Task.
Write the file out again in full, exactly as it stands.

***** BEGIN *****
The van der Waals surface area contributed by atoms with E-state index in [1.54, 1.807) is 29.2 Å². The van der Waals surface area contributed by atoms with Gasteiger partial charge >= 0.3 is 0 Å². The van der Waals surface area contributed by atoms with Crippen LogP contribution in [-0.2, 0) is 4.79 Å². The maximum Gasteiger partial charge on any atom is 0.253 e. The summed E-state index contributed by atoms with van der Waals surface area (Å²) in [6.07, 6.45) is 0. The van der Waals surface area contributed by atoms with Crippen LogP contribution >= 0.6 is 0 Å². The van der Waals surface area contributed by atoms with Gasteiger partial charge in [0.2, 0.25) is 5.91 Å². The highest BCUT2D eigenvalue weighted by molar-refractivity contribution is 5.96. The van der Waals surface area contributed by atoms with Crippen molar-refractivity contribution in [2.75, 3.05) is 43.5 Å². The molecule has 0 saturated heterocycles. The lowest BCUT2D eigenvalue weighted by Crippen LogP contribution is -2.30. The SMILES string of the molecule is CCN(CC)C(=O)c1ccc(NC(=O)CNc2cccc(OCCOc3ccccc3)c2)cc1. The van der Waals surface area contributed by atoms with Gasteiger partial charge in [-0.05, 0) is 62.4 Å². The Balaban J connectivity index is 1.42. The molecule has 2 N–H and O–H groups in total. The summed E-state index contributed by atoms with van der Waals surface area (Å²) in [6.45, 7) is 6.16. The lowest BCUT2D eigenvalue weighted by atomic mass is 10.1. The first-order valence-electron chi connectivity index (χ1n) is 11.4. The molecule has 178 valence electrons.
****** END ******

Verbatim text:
The van der Waals surface area contributed by atoms with E-state index in [1.54, 1.807) is 29.2 Å². The van der Waals surface area contributed by atoms with Gasteiger partial charge >= 0.3 is 0 Å². The van der Waals surface area contributed by atoms with Crippen LogP contribution in [-0.2, 0) is 4.79 Å². The maximum Gasteiger partial charge on any atom is 0.253 e. The summed E-state index contributed by atoms with van der Waals surface area (Å²) in [6.07, 6.45) is 0. The van der Waals surface area contributed by atoms with Crippen LogP contribution >= 0.6 is 0 Å². The van der Waals surface area contributed by atoms with Gasteiger partial charge in [0.2, 0.25) is 5.91 Å². The highest BCUT2D eigenvalue weighted by molar-refractivity contribution is 5.96. The van der Waals surface area contributed by atoms with Crippen molar-refractivity contribution in [2.75, 3.05) is 43.5 Å². The molecule has 0 saturated heterocycles. The lowest BCUT2D eigenvalue weighted by Crippen LogP contribution is -2.30. The SMILES string of the molecule is CCN(CC)C(=O)c1ccc(NC(=O)CNc2cccc(OCCOc3ccccc3)c2)cc1. The van der Waals surface area contributed by atoms with Gasteiger partial charge in [-0.05, 0) is 62.4 Å². The Balaban J connectivity index is 1.42. The molecule has 2 N–H and O–H groups in total. The summed E-state index contributed by atoms with van der Waals surface area (Å²) in [6.45, 7) is 6.16. The lowest BCUT2D eigenvalue weighted by atomic mass is 10.1. The first-order valence-electron chi connectivity index (χ1n) is 11.4. The molecule has 178 valence electrons.